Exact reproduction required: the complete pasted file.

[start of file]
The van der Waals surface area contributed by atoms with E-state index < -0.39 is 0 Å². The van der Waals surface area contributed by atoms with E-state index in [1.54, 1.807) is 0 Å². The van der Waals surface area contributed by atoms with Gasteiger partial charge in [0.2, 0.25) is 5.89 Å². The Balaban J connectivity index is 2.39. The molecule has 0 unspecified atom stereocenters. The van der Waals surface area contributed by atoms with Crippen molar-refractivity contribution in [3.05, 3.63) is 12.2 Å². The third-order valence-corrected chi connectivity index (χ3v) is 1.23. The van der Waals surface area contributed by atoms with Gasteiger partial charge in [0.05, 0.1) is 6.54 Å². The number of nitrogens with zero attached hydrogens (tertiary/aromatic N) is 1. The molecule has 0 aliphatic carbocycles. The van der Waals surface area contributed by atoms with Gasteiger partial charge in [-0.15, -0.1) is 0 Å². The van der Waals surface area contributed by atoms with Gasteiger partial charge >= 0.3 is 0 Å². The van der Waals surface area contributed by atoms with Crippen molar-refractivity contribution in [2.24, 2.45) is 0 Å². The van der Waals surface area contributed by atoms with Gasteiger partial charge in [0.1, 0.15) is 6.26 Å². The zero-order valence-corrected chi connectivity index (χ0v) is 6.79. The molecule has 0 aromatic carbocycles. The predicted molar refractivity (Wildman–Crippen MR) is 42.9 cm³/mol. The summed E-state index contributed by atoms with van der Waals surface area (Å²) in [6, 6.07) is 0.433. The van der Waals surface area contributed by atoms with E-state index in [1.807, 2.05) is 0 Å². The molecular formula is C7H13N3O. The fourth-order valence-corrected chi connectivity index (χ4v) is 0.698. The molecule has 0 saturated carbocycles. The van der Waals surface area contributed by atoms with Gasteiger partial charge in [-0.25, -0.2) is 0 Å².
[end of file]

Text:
The van der Waals surface area contributed by atoms with E-state index < -0.39 is 0 Å². The van der Waals surface area contributed by atoms with E-state index in [1.54, 1.807) is 0 Å². The van der Waals surface area contributed by atoms with Gasteiger partial charge in [0.2, 0.25) is 5.89 Å². The Balaban J connectivity index is 2.39. The molecule has 0 unspecified atom stereocenters. The van der Waals surface area contributed by atoms with Crippen molar-refractivity contribution in [3.05, 3.63) is 12.2 Å². The third-order valence-corrected chi connectivity index (χ3v) is 1.23. The van der Waals surface area contributed by atoms with Gasteiger partial charge in [0.05, 0.1) is 6.54 Å². The number of nitrogens with zero attached hydrogens (tertiary/aromatic N) is 1. The molecule has 0 aliphatic carbocycles. The van der Waals surface area contributed by atoms with Gasteiger partial charge in [-0.15, -0.1) is 0 Å². The van der Waals surface area contributed by atoms with Gasteiger partial charge >= 0.3 is 0 Å². The van der Waals surface area contributed by atoms with Crippen molar-refractivity contribution in [2.24, 2.45) is 0 Å². The van der Waals surface area contributed by atoms with Gasteiger partial charge in [0.1, 0.15) is 6.26 Å². The zero-order valence-corrected chi connectivity index (χ0v) is 6.79. The molecule has 0 aromatic carbocycles. The predicted molar refractivity (Wildman–Crippen MR) is 42.9 cm³/mol. The summed E-state index contributed by atoms with van der Waals surface area (Å²) in [6, 6.07) is 0.433. The van der Waals surface area contributed by atoms with E-state index in [1.807, 2.05) is 0 Å². The molecular formula is C7H13N3O. The fourth-order valence-corrected chi connectivity index (χ4v) is 0.698. The molecule has 0 saturated carbocycles. The van der Waals surface area contributed by atoms with Gasteiger partial charge in [-0.25, -0.2) is 0 Å².